4. Bill Gillespie says:

    Hi Bob,

    Thanks for the plug.

    As you say the primary motivations for using Stan for pharmacometric applications fall under the headings of flexibility and the effectiveness/efficiency of the sampler. In my workshop I have a slide headed “Why Stan?” with the following response:

    Flexibility
    * Flexible w.r.t. stochastic structure
    ** Any number of levels variability
    ** Large selection of built-in probability distributions
    ** Permits sub-models with very different stochastic hierarchies
    * Flexible w.r.t. deterministic structure
    ** Control structures: if-then-else, for and while loops
    ** Large collection of built-in functions
    ** Operators and functions for vector and matrix calculations
    * Computational efficiency
    ** Often faster than Gibbs or Metropolis-Hastings
    *** Measured in terms of time / (effective sample size)
    * Also includes optimization and variational inference methods for rapid approximate Bayesian analysis

    For example when comparing Stan to BUGS variants on one hand and more specialized pharmacometric modeling tools like NONMEM and Monolix on the other, I ask the question “What can you do with Stan that you can’t do with those tools. My answer is models containing submodels with different stochastic structures and complex deterministic structures. BUGS can do the first but not the second and vice versa for NONMEM and Monolix.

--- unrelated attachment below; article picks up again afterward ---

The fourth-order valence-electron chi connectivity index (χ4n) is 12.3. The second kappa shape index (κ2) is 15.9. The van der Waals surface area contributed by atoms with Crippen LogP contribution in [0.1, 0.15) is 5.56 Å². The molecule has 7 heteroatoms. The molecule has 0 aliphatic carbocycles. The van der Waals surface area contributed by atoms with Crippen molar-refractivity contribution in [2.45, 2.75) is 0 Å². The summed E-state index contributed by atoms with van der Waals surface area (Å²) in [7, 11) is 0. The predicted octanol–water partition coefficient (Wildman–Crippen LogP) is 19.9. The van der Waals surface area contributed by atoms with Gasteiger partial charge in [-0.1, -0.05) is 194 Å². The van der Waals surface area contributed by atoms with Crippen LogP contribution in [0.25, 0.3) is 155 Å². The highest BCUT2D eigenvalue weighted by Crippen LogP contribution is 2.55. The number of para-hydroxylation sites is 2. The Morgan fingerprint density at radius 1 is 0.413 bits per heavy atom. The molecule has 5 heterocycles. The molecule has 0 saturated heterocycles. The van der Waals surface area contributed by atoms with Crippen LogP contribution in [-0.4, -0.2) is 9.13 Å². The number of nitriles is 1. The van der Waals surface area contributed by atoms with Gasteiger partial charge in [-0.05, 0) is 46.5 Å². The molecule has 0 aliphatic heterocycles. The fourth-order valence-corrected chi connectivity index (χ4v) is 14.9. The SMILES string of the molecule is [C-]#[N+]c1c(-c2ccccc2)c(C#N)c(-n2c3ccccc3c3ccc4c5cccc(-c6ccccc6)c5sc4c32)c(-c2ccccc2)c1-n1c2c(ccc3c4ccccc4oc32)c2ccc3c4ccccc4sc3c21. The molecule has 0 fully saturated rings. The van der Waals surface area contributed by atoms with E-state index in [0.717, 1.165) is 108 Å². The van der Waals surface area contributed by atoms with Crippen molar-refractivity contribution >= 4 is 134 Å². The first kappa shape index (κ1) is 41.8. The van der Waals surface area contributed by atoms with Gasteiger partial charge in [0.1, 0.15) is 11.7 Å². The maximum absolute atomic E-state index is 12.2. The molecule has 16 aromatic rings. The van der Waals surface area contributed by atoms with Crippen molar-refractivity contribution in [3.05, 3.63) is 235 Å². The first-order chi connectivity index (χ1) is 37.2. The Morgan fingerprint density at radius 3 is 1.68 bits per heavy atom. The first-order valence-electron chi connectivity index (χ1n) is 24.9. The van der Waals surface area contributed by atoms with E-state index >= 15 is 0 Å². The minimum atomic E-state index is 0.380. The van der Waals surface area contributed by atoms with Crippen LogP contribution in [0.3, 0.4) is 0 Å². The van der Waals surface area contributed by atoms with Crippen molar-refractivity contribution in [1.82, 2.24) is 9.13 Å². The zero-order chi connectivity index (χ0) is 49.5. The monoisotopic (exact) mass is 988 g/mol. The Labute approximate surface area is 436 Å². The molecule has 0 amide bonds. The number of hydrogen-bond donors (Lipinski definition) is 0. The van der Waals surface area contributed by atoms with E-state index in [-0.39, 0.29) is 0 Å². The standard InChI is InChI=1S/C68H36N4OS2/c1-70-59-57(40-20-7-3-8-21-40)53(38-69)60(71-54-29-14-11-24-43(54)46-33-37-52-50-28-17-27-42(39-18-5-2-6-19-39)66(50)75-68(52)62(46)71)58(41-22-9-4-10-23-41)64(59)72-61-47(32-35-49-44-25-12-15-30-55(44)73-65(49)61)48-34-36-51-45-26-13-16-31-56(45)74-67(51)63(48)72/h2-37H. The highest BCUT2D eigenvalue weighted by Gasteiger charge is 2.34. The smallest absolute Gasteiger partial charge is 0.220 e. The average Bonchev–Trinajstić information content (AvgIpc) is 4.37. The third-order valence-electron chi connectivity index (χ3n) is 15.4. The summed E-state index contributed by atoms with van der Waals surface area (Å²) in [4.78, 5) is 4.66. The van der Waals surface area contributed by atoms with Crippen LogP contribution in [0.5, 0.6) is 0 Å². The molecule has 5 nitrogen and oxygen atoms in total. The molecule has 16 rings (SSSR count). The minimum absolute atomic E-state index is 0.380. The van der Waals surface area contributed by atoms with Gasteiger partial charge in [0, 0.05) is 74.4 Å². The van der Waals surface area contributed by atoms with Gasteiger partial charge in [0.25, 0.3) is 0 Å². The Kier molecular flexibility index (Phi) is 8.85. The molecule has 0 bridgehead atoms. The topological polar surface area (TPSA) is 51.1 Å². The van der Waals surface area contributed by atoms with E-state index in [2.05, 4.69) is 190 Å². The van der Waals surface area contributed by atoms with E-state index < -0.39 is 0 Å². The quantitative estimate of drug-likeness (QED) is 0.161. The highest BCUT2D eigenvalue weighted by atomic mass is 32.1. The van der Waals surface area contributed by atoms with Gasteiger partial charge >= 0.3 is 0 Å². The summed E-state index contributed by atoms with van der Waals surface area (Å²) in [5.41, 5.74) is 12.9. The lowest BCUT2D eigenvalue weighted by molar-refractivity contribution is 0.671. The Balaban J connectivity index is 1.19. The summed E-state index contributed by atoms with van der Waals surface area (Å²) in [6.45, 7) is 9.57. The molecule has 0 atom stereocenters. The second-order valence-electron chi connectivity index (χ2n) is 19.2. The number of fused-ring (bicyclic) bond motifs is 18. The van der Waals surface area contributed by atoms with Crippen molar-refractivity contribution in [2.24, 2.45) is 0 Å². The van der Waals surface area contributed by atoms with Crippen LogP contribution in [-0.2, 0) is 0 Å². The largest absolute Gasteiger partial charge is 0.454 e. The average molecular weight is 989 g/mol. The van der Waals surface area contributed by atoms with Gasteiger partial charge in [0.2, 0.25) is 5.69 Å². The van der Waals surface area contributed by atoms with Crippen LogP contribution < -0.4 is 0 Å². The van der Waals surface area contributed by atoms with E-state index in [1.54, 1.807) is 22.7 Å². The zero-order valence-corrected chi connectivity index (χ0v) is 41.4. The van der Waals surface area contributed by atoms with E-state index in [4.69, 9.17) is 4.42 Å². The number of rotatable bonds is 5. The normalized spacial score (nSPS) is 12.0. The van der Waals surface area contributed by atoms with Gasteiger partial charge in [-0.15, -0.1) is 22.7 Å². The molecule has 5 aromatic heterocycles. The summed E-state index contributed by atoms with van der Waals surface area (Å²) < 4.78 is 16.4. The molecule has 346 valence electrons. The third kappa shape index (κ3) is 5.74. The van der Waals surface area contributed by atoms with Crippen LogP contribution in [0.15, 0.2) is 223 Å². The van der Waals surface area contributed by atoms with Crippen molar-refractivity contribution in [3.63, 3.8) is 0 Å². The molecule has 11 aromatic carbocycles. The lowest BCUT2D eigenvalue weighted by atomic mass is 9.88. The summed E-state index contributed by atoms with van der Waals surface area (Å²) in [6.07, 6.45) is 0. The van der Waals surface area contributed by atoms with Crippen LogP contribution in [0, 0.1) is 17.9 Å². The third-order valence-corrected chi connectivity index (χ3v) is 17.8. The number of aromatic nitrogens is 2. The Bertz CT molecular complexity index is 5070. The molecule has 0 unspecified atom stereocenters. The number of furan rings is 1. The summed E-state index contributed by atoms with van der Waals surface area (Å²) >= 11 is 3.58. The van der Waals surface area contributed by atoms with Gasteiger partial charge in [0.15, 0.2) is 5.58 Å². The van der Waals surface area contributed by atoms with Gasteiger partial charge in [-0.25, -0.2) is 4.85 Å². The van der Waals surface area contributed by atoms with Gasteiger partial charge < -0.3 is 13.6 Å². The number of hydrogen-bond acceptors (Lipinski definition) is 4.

Stan also distinguishes itself as freely available, open source software and by the very active ongoing development program that means there are only better things to come.

    It’s great to hear that ODE solvers in Stan suitable for pharmacometric applications are near at hand. At Metrum we are developing Stan functionality for dealing with event schedules, e.g., dosing, that may be coupled with such solvers. That combination will provide functionality similar to the PREDPP component of NONMEM. Between us or others like Sebastian and Wenping working along similar lines, the pharmacometric user community will likely see Stan become a logical alternative to NONMEM in a reasonably short time.

    Thanks,
    Bill

  5. Rahul says:

    I don’t work in Pharmacokinetics but Chemical Kinetics & almost every problem I work on has stiff ODEs. Simply because rate constants span such a large range of magnitudes in any system of pathways.

    Is the situation similar in PK / PD? Or is there work in PK/PD that doesn’t encounter stiffness?

    • Out of curiosity, how well do things like regularized collocation by interpolator functions work? Example;